I could tell you about many of the stories that I read but I will just highlight a few that caught my attention. I read about Harlan whose secret mission was to deliver atomic bomb components. After their successful delivery, his unit was hit by torpedo’s and their ship was going down. For four days, Harlan and over three hundred of his men floated in the water, waiting for assistance. Fighting off sharks and staying together to stay alive, they waited. Not everyone made it back safely. Then, there was the story of George who faced his fears in 2000 when he revisited Germany. Battling PTSD, George revisited the places where he had once stood, fighting in the war. George was looking for closure. The story of Ben hit home with me. Ben had been captured and had been forced to march with other prisoners, abuse and death occurring on their way. The Japanese fighters told their prisoners that they were not Prisoners of War but that they were captives. Treated worse than an animal, Ben was a sole survivor when he returned home. Ben also told the story of “The Hell Ships” which was something I hadn’t read about before. There are a few individuals in the novel who didn’t have much to say about their experience. I appreciate their privacy as this war was an emotional and troubling experience to live through.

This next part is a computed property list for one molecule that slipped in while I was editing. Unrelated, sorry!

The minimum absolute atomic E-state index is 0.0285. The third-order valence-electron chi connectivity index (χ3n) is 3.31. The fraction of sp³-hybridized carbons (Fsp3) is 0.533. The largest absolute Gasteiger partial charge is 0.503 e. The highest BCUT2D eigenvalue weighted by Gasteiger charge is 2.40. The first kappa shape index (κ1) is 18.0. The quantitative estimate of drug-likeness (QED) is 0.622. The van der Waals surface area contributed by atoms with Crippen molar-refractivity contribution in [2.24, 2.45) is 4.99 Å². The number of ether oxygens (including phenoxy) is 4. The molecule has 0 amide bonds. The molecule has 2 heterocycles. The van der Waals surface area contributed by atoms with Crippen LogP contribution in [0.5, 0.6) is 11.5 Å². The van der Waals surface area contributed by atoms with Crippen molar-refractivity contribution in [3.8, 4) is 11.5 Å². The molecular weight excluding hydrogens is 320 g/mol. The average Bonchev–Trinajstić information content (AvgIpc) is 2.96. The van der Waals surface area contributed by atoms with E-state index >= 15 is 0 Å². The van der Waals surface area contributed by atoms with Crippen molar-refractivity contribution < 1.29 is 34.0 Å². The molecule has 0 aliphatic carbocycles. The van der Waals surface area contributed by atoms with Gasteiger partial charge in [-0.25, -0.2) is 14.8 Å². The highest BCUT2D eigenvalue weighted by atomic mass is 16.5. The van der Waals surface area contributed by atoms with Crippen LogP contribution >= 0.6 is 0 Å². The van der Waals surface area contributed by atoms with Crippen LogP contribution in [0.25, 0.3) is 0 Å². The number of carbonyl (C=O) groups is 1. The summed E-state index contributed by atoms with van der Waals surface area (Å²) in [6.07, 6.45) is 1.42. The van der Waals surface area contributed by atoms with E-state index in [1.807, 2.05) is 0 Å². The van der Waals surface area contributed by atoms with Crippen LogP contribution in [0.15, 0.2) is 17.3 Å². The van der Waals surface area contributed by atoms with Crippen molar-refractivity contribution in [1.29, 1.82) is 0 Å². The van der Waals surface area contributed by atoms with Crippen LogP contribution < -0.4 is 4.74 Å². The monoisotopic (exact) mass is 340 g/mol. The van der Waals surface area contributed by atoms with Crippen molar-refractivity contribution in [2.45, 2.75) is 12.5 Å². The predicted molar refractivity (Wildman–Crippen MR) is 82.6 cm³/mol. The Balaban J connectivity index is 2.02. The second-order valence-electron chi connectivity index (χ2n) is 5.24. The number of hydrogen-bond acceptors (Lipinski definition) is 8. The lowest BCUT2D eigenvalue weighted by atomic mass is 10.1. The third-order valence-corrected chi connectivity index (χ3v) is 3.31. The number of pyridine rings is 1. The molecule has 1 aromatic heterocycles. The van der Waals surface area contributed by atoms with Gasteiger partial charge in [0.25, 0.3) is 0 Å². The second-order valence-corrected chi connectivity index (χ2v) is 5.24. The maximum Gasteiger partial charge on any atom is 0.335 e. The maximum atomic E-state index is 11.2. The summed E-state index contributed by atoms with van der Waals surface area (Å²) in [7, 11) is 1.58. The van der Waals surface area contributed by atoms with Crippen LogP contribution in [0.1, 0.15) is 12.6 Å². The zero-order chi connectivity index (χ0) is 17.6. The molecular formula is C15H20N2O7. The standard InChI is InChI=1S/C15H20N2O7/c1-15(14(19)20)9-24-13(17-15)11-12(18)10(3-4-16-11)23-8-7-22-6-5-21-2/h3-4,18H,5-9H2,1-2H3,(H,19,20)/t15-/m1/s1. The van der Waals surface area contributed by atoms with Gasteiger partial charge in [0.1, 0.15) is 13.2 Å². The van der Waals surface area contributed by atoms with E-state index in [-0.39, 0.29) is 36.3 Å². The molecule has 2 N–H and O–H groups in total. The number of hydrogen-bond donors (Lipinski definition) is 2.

My father-in-law was a POW during WWll and I have listened to many of his stories about this time in his life. He was there in the Battle of the Bulge, he walked many miles to some undetermined destination only to have to turn around and walk back, he ate out of many frozen gardens and the many incidents of what he saw, smelled and heard, I cannot fathom. He was a survivor just like the individuals in this fantastic novel and I thank each one of them for their service. This novel tells the stories of individuals that should be heard and their stories appreciated. I highly recommend this novel and I can’t wait to obtain my own copy.
 
I received a copy of this novel from NetGalley and Schiffer Publishing, Ltd. in exchange for an honest review. Thank you both for sharing this novel with me and thank you to Richard Bell for bringing these veterans stories to others.
 
https://www.facebook.com/richardbellphoto/?hc_ref=ARTDbk6_WzbMIfNFxq5tV38Vqc0In9-f4iTI2EGMnYvNpSXs4xQ7uWiM0KoU0EcqzX4 https://www.facebook.com/schifferpublishing/